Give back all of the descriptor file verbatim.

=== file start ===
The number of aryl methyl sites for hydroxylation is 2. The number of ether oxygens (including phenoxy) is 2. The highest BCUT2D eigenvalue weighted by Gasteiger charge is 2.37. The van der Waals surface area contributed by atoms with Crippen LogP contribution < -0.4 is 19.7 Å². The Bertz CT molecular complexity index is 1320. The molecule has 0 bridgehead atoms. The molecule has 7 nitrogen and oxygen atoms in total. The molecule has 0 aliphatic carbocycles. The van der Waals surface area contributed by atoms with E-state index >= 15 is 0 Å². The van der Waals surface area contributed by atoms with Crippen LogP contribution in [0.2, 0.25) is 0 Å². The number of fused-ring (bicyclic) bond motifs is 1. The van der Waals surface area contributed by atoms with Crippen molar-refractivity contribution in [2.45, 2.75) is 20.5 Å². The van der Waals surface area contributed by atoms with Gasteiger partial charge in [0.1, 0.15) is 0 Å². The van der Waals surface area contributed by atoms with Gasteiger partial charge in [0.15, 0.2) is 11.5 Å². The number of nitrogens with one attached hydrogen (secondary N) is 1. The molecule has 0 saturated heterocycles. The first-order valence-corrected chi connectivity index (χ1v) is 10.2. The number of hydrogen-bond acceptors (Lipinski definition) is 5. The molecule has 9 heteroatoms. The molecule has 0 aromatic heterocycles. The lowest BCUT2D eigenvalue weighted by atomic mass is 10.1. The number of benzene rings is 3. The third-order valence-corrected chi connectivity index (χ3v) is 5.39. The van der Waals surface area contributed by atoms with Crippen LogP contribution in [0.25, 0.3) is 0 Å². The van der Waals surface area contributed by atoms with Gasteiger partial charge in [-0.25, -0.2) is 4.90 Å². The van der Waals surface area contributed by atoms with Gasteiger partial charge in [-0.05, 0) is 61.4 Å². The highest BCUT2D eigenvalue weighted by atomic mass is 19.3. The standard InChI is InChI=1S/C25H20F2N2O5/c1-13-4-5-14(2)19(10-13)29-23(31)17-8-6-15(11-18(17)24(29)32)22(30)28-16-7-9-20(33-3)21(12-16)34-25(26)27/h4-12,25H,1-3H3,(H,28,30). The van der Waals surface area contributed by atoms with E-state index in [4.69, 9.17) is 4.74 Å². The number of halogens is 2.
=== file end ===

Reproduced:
The number of aryl methyl sites for hydroxylation is 2. The number of ether oxygens (including phenoxy) is 2. The highest BCUT2D eigenvalue weighted by Gasteiger charge is 2.37. The van der Waals surface area contributed by atoms with Crippen LogP contribution < -0.4 is 19.7 Å². The Bertz CT molecular complexity index is 1320. The molecule has 0 bridgehead atoms. The molecule has 7 nitrogen and oxygen atoms in total. The molecule has 0 aliphatic carbocycles. The van der Waals surface area contributed by atoms with E-state index >= 15 is 0 Å². The van der Waals surface area contributed by atoms with Crippen LogP contribution in [0.2, 0.25) is 0 Å². The number of fused-ring (bicyclic) bond motifs is 1. The van der Waals surface area contributed by atoms with Crippen molar-refractivity contribution in [2.45, 2.75) is 20.5 Å². The van der Waals surface area contributed by atoms with Gasteiger partial charge in [0.1, 0.15) is 0 Å². The van der Waals surface area contributed by atoms with Gasteiger partial charge in [0.15, 0.2) is 11.5 Å². The number of nitrogens with one attached hydrogen (secondary N) is 1. The molecule has 0 saturated heterocycles. The first-order valence-corrected chi connectivity index (χ1v) is 10.2. The number of hydrogen-bond acceptors (Lipinski definition) is 5. The molecule has 9 heteroatoms. The molecule has 0 aromatic heterocycles. The lowest BCUT2D eigenvalue weighted by atomic mass is 10.1. The number of benzene rings is 3. The third-order valence-corrected chi connectivity index (χ3v) is 5.39. The van der Waals surface area contributed by atoms with Crippen LogP contribution in [0.25, 0.3) is 0 Å². The van der Waals surface area contributed by atoms with Gasteiger partial charge in [-0.25, -0.2) is 4.90 Å². The van der Waals surface area contributed by atoms with Gasteiger partial charge in [-0.05, 0) is 61.4 Å². The highest BCUT2D eigenvalue weighted by atomic mass is 19.3. The standard InChI is InChI=1S/C25H20F2N2O5/c1-13-4-5-14(2)19(10-13)29-23(31)17-8-6-15(11-18(17)24(29)32)22(30)28-16-7-9-20(33-3)21(12-16)34-25(26)27/h4-12,25H,1-3H3,(H,28,30). The van der Waals surface area contributed by atoms with E-state index in [4.69, 9.17) is 4.74 Å². The number of halogens is 2.